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Thread: "Naturalized" Germanics or Loss of Germanic Status

  1. #11
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    Quote Originally Posted by Idis View Post
    Person A's ancestry is unknown (they don't know their biological parents) but they have a Europid appearance. Their adoptive parents are Germanic and this is how this person is raised and identifies. Would you consider this person Germanic?
    For such cases, I think DNA tests should be made available. If the DNA of the person turns out to be Germanic, then I'd consider him Germanic. Otherwise, no. If you can't prove you're Germanic, then you're not Germanic.

    Person B is in the same situation as A (adopted by Germanic parents, raised as Germanic) but they can trace their biological ancestry and it is not Germanic. However, it is still European (for example Russian). Would you consider this person Germanic, or would you consider them Slavic?
    I don't consider him Germanic. Whether he's Slavic? I don't know, and don't care. It's up for the Slavs if they want to accept him as one of theirs.

    Person B is not Germanic by ancestry, they are born to Italian parents who immigrated to Denmark. But this person is born in Denmark, speaks Danish as a native language and is raised according to Danish customs. What would you consider this person, Danish or Italian?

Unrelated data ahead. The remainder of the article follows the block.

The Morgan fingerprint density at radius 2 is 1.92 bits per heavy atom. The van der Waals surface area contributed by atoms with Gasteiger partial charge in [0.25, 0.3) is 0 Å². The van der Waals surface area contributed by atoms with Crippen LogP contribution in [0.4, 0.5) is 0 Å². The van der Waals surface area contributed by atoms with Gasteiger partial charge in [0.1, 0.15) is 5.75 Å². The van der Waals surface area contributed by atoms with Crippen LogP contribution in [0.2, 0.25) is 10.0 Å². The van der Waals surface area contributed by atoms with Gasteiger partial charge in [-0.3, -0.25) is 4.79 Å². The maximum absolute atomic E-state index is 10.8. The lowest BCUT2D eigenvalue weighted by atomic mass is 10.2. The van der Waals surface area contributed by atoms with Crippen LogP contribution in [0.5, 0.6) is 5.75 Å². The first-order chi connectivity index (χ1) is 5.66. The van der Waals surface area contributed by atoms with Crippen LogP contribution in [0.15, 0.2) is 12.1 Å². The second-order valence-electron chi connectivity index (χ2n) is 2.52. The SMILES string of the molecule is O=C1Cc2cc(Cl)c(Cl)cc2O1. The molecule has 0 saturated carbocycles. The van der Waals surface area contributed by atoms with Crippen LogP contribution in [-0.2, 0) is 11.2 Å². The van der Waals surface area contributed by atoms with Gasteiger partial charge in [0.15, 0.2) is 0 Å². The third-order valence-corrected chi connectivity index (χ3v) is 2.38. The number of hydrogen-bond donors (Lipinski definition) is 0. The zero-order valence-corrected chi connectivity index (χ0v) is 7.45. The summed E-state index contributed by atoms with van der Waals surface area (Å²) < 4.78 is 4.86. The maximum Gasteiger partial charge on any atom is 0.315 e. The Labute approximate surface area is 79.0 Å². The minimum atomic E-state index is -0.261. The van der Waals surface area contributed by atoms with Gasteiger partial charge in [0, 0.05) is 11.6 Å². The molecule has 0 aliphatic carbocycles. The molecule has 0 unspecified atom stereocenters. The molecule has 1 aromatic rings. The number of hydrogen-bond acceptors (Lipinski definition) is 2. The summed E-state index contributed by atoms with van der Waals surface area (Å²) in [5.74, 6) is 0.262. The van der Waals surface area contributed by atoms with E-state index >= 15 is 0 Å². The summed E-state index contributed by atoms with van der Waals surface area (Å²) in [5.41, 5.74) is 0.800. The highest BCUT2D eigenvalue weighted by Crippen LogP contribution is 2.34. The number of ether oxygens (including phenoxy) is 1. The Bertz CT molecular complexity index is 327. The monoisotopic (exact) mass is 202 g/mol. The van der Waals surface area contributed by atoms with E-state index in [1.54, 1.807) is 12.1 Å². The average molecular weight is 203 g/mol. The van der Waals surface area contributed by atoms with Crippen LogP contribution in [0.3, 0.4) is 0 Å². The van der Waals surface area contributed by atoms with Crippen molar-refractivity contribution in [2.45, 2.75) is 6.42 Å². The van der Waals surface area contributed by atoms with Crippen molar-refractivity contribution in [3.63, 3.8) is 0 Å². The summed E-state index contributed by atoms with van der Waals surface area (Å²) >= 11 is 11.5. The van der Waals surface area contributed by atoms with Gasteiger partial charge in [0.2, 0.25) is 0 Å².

Same answer. A pig born in a stable isn't a horse. So no, I don't consider him Danish. Whether he's accepted as Italian is up to the Italians.

    Person C is born in Serbia, to Serbian parents. They speak Serbian as a native language, however their parents immigrate to Austria when C is just a child. In Austria, when C begins to go to school they speak German and quickly adopt Austrian culture. Overtime, they only speak Serbian with their parents, sporadically, and forget most of it. Would this person be in your mind Austrian, or Serbian?
    Of course he's not Austrian. Probably Serbian. Whether the Serbs accept him is another question.

    Person D is Greek born and raised, and immigrates to the Netherlands as an adult. After a while, they learn to speak Dutch fluently and adopt Dutch culture, they apply for Dutch citizenship and lose their Greek citizenship, however they can still remember how to speak Greek, as well as all the aspects of Greek culture. What would you count this person as, Greek or Dutch?
    Greek, obviously. Citizenship is just a piece of paper.

    Of course, these are only a few examples, you can substitute the ethnicities and countries for any other Germanic/European ones. Or do you believe that ethnicity makes a big difference? For example, if person B was not Italian, but Finnish, or Estonian, or person D was not Greek but French, etc.? Are certain ethnicities more assimilable than others and if so, which? Conversely, which are the ethnicities which are hardest to assimilate?
    Non-Germanic = non-Germanic, regardless if it's Italian or Estonian. Both are foreign, both culturally and ethnically.

    My second question would be, do you believe that someone could lose their Germanic status, and if so, in which cases? For example, becoming naturalized in another country, or by engaging in certain acts?
    Yes, ethnically mixed people. For example a 1/2 German, 1/2 Italian person who is born and raised in Italy, as an Italian. But I agree with what Selene said, so you can't really lose something you never had. You're either Germanic, or you're not. There's nothing that complicated about it.

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    I only consider someone Germanic if they are 3/4ths ethnically Germanic and completely European. That's it.

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